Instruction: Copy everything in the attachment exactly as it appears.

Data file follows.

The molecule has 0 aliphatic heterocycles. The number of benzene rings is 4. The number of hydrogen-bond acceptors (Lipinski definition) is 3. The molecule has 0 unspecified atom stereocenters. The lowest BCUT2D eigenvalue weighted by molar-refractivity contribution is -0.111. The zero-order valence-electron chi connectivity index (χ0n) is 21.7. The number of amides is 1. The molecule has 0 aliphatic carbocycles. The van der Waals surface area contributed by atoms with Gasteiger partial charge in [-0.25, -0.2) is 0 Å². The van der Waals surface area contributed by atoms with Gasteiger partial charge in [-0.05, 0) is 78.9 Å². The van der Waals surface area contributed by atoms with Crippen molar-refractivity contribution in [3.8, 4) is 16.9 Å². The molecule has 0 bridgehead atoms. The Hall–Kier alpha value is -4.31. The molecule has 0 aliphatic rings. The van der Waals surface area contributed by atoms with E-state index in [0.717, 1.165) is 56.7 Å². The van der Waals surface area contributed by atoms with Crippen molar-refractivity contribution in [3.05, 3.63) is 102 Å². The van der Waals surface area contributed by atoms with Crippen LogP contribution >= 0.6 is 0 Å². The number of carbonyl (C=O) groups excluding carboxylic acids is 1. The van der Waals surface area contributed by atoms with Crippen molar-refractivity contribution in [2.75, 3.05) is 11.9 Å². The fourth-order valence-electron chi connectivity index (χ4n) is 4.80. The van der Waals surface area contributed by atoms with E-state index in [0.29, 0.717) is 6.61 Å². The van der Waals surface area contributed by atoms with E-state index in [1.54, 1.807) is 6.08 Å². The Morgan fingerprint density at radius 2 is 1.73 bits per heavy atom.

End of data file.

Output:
The molecule has 0 aliphatic heterocycles. The number of benzene rings is 4. The number of hydrogen-bond acceptors (Lipinski definition) is 3. The molecule has 0 unspecified atom stereocenters. The lowest BCUT2D eigenvalue weighted by molar-refractivity contribution is -0.111. The zero-order valence-electron chi connectivity index (χ0n) is 21.7. The number of amides is 1. The molecule has 0 aliphatic carbocycles. The van der Waals surface area contributed by atoms with Gasteiger partial charge in [-0.25, -0.2) is 0 Å². The van der Waals surface area contributed by atoms with Gasteiger partial charge in [-0.05, 0) is 78.9 Å². The van der Waals surface area contributed by atoms with Crippen molar-refractivity contribution in [3.8, 4) is 16.9 Å². The molecule has 0 bridgehead atoms. The Hall–Kier alpha value is -4.31. The molecule has 0 aliphatic rings. The van der Waals surface area contributed by atoms with E-state index in [0.717, 1.165) is 56.7 Å². The van der Waals surface area contributed by atoms with Crippen molar-refractivity contribution in [3.05, 3.63) is 102 Å². The van der Waals surface area contributed by atoms with Crippen LogP contribution >= 0.6 is 0 Å². The number of carbonyl (C=O) groups excluding carboxylic acids is 1. The van der Waals surface area contributed by atoms with Crippen molar-refractivity contribution in [2.75, 3.05) is 11.9 Å². The fourth-order valence-electron chi connectivity index (χ4n) is 4.80. The van der Waals surface area contributed by atoms with E-state index in [0.29, 0.717) is 6.61 Å². The van der Waals surface area contributed by atoms with E-state index in [1.54, 1.807) is 6.08 Å². The Morgan fingerprint density at radius 2 is 1.73 bits per heavy atom.